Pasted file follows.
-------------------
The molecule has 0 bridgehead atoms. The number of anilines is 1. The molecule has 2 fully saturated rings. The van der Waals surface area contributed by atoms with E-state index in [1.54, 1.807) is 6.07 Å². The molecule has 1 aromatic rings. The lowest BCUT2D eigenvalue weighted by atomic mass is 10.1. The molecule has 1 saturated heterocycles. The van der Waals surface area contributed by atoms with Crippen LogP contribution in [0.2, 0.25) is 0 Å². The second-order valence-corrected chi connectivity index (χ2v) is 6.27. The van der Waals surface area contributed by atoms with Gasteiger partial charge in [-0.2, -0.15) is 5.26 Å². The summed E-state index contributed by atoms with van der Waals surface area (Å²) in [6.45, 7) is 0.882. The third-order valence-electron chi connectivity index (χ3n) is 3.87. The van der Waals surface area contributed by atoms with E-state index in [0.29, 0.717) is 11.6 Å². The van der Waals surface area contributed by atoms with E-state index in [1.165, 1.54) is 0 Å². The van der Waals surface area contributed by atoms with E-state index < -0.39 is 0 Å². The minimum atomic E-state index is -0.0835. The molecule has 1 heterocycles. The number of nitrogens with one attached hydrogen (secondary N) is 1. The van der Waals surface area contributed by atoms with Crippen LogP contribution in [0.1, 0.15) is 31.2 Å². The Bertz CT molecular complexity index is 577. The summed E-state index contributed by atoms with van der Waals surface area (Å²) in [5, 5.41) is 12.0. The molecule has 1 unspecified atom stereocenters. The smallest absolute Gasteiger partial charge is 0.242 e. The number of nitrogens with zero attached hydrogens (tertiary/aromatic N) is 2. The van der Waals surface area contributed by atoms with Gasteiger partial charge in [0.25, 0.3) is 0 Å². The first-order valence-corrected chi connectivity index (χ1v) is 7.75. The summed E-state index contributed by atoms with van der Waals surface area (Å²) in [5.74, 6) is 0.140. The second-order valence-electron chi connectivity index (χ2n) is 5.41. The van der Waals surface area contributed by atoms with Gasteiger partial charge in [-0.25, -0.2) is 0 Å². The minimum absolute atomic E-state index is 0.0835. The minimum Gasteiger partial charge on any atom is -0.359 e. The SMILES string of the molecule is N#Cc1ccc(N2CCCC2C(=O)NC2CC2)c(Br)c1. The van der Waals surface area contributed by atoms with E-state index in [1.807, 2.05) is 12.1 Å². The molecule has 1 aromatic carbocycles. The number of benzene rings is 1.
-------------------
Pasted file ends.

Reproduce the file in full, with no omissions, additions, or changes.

The molecule has 0 bridgehead atoms. The number of anilines is 1. The molecule has 2 fully saturated rings. The van der Waals surface area contributed by atoms with E-state index in [1.54, 1.807) is 6.07 Å². The molecule has 1 aromatic rings. The lowest BCUT2D eigenvalue weighted by atomic mass is 10.1. The molecule has 1 saturated heterocycles. The van der Waals surface area contributed by atoms with Crippen LogP contribution in [0.2, 0.25) is 0 Å². The second-order valence-corrected chi connectivity index (χ2v) is 6.27. The van der Waals surface area contributed by atoms with Gasteiger partial charge in [-0.2, -0.15) is 5.26 Å². The summed E-state index contributed by atoms with van der Waals surface area (Å²) in [6.45, 7) is 0.882. The third-order valence-electron chi connectivity index (χ3n) is 3.87. The van der Waals surface area contributed by atoms with E-state index in [0.29, 0.717) is 11.6 Å². The van der Waals surface area contributed by atoms with E-state index in [1.165, 1.54) is 0 Å². The van der Waals surface area contributed by atoms with E-state index < -0.39 is 0 Å². The minimum atomic E-state index is -0.0835. The molecule has 1 heterocycles. The number of nitrogens with one attached hydrogen (secondary N) is 1. The van der Waals surface area contributed by atoms with Crippen LogP contribution in [0.1, 0.15) is 31.2 Å². The Bertz CT molecular complexity index is 577. The summed E-state index contributed by atoms with van der Waals surface area (Å²) in [5, 5.41) is 12.0. The molecule has 1 unspecified atom stereocenters. The smallest absolute Gasteiger partial charge is 0.242 e. The number of nitrogens with zero attached hydrogens (tertiary/aromatic N) is 2. The van der Waals surface area contributed by atoms with Gasteiger partial charge in [0.25, 0.3) is 0 Å². The first-order valence-corrected chi connectivity index (χ1v) is 7.75. The summed E-state index contributed by atoms with van der Waals surface area (Å²) in [5.74, 6) is 0.140. The second-order valence-electron chi connectivity index (χ2n) is 5.41. The van der Waals surface area contributed by atoms with Gasteiger partial charge in [-0.25, -0.2) is 0 Å². The minimum absolute atomic E-state index is 0.0835. The minimum Gasteiger partial charge on any atom is -0.359 e. The SMILES string of the molecule is N#Cc1ccc(N2CCCC2C(=O)NC2CC2)c(Br)c1. The van der Waals surface area contributed by atoms with E-state index in [1.807, 2.05) is 12.1 Å². The molecule has 1 aromatic carbocycles. The number of benzene rings is 1.